But I have to say that one of the most important decisions we made before even opening the doors was that we would provide prenatal and birth services to families in our region based on the research that many women were going without such care prior to the existence of Promise. It’s amazing that we annually have over 100 babies born to mothers who received their prenatal care at Promisemany of whom would have received no prenatal care but for our existence. This year, we expect that at least 40 women will give birth at home through the home birth services provided by the certified nurse midwives and staff employed by Promise.

Q: What are some of the biggest challenges that the health center has had to overcome?
A: Two things come to mind. I clearly a remember a time frame when the state of Iowa incubator funding was discontinued, and we had not yet been successful in obtaining our federally qualified health care status and funding. We continued to exist based on what clients could pay, donations and what insurance and Medicaid payment we could garner. We had some very generous donors, and things turned around for us, but it was a challenging time.

Second, we have had a continuous challenge with the unwillingness of some to understand the role of a community health center, and this is not uncommon for CHCs. However, we continue to hope that sometime there will be better understanding that people have the right to make choices about their health care, and that by working in a cooperative spirit, the entire community will benefit.

Q: How would you assess the overall health of Promise right now?
A: Right now, the overall health of the center is excellent. We continue to build a strong leadership team, board of directors, and a strong contingent of providers and support staff. Our strategic planning continues to guide us, and we look to the future to expand services and maintain and build the quality health care the center provides.

Q: What do you foresee for the future of Promise?
A: The Promise Birth Center. My biggest regret is that I will not be on the board when the Promise Birth Center is established. Unfortunately, we had a setback when the Iowa Health Care Facilities Council allowed themselves to be persuaded by the contingent of opposition from this region who do not understand that women and families have the right to access the kind of birth experience that is right for them.

Women want the opportunity to have births attended by qualified, certified nurse midwives, and right now the only way they can have that experience in our region is through a home birth. But that might not work for everyone, and a freestanding birth center staffed by CNMs should be an option. . . Promise will reapply, and the day with come that families in our region will have the option to choose a birth experience attended by a nurse midwife in a freestanding birth center. For now, those who can will continue to have that experience in their homes.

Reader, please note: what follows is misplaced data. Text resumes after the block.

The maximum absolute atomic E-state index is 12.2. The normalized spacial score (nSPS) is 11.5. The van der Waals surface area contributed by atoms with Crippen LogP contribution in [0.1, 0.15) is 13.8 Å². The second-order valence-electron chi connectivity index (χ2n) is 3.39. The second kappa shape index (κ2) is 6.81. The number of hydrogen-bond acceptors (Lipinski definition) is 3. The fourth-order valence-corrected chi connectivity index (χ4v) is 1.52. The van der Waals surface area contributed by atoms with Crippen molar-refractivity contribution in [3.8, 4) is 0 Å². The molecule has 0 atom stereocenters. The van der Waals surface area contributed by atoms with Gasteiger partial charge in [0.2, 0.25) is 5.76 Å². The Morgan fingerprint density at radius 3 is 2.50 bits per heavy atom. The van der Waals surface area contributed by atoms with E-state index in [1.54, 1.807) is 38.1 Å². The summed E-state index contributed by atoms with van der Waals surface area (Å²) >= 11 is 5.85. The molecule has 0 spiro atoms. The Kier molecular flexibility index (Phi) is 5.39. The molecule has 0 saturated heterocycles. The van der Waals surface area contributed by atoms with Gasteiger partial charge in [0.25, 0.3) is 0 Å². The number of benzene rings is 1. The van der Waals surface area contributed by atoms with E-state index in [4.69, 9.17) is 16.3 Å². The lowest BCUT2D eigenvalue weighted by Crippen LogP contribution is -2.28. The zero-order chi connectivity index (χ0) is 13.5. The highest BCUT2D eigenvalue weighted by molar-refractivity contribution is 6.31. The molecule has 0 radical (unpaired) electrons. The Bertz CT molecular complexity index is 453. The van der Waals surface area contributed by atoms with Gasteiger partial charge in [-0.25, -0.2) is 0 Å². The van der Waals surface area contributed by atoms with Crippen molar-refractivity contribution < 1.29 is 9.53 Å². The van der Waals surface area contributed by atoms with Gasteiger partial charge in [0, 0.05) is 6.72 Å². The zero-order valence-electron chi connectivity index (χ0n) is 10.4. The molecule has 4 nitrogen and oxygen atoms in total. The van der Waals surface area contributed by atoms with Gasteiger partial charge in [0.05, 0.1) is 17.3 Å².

Q: Overall, what has the experience of serving on the Promise board been like for you?
A: Serving Promise has given me the opportunity, over and over again, to believe that a few people with a dream, building a team and working toward goals, can make a huge difference in the well-being of individuals, families and the community. Of course, there have been moments of frustration and concern, but perseverance and persistence, maintaining focus on our goals, has allowed me to see the real results of improved lives for those we serve.
Q: Is there anything else you would like to add?
A: Community health centers are patient-centered, and I encourage the board and leadership to maintain that focuskeep focusing on the people we serve, their needs and their choices, and Promise will continue to make a difference in the lives of others.

Promise Community Health Center, headquartered in Sioux Center, is the only Federally Qualified Health Center in the far northwest corner of Iowa. Promise provides medical, dental, prenatal and behavioral health services. To learn more, visit www.promisechc.org.


ABOUT MELISSA:
Melissa O’Rourke works as a farm and agribusiness management specialist for Iowa State University Extension and Outreach. She is licensed as an attorney in Iowa and South Dakota and previously served as a public defender and as the county attorney for Sioux County.

She and her husband, Joe Skorda, have been married for 35 years and lived the last 16 years in Sioux County. They recently moved to rural Decorah, where O’Rourke will continue in her role with the Extension. They have three sons and five grandchildren. They raised registered Toggenburg dairy goats for 22 years.

O’Rourke is interested in traveling, writing and photography. She also is a Master Gardener.


BEHIND THE NAME:
Promise Community Health Center originally went by the name Greater Sioux Community Health Center but changed the name in 2012.

Melissa O’Rourke played a key part during many discussions about a name change.


The original name resulted in some confusion with Siouxland Community Health Center in Sioux City. Plus, O’Rourke said the name did not exemplify what Promise does.

“Somewhere along the way I was thinking about the commitment that was made when we started talking about a community health centera promise that we made to the community that we would provide quality, affordable and accessible health care services to all,” O’Rourke said. “And that word ‘promise’ just said it to methat we made a promise, and we needed to continue to focus on and keep that promise now and in the years ahead.”

She also encourages people to remember the word “community" in the name because “a community is a group of people who live together and support one another.”

“We promise to be a community that supports the health care needs of all,” O’Rourke said.